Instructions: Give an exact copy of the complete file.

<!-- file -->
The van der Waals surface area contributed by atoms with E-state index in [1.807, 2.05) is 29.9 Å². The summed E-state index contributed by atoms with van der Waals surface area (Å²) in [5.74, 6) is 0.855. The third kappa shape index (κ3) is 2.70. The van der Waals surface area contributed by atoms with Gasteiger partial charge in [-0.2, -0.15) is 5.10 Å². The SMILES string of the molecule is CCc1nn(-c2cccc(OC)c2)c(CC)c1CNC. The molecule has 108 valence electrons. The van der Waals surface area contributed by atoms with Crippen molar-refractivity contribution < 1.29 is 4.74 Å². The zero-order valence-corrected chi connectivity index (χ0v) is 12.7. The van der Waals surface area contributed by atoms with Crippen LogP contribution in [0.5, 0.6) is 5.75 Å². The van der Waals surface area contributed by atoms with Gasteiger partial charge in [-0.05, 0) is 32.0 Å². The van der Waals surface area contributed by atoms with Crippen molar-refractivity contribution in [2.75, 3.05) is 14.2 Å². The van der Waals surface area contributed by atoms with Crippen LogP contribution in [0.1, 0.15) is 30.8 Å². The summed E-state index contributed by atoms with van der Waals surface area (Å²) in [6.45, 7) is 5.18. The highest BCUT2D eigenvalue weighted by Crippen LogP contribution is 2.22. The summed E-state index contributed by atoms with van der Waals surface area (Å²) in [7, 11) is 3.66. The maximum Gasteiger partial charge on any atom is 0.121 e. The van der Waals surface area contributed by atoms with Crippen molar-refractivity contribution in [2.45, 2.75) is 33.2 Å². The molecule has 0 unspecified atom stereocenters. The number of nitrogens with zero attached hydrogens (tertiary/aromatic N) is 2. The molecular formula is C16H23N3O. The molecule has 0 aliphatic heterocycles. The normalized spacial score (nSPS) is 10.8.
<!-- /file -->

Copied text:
The van der Waals surface area contributed by atoms with E-state index in [1.807, 2.05) is 29.9 Å². The summed E-state index contributed by atoms with van der Waals surface area (Å²) in [5.74, 6) is 0.855. The third kappa shape index (κ3) is 2.70. The van der Waals surface area contributed by atoms with Gasteiger partial charge in [-0.2, -0.15) is 5.10 Å². The SMILES string of the molecule is CCc1nn(-c2cccc(OC)c2)c(CC)c1CNC. The molecule has 108 valence electrons. The van der Waals surface area contributed by atoms with Crippen molar-refractivity contribution < 1.29 is 4.74 Å². The zero-order valence-corrected chi connectivity index (χ0v) is 12.7. The van der Waals surface area contributed by atoms with Crippen LogP contribution in [0.5, 0.6) is 5.75 Å². The van der Waals surface area contributed by atoms with Gasteiger partial charge in [-0.05, 0) is 32.0 Å². The van der Waals surface area contributed by atoms with Crippen molar-refractivity contribution in [2.75, 3.05) is 14.2 Å². The van der Waals surface area contributed by atoms with Crippen LogP contribution in [0.1, 0.15) is 30.8 Å². The summed E-state index contributed by atoms with van der Waals surface area (Å²) in [6.45, 7) is 5.18. The highest BCUT2D eigenvalue weighted by Crippen LogP contribution is 2.22. The summed E-state index contributed by atoms with van der Waals surface area (Å²) in [7, 11) is 3.66. The maximum Gasteiger partial charge on any atom is 0.121 e. The van der Waals surface area contributed by atoms with Crippen molar-refractivity contribution in [2.45, 2.75) is 33.2 Å². The molecule has 0 unspecified atom stereocenters. The number of nitrogens with zero attached hydrogens (tertiary/aromatic N) is 2. The molecular formula is C16H23N3O. The molecule has 0 aliphatic heterocycles. The normalized spacial score (nSPS) is 10.8.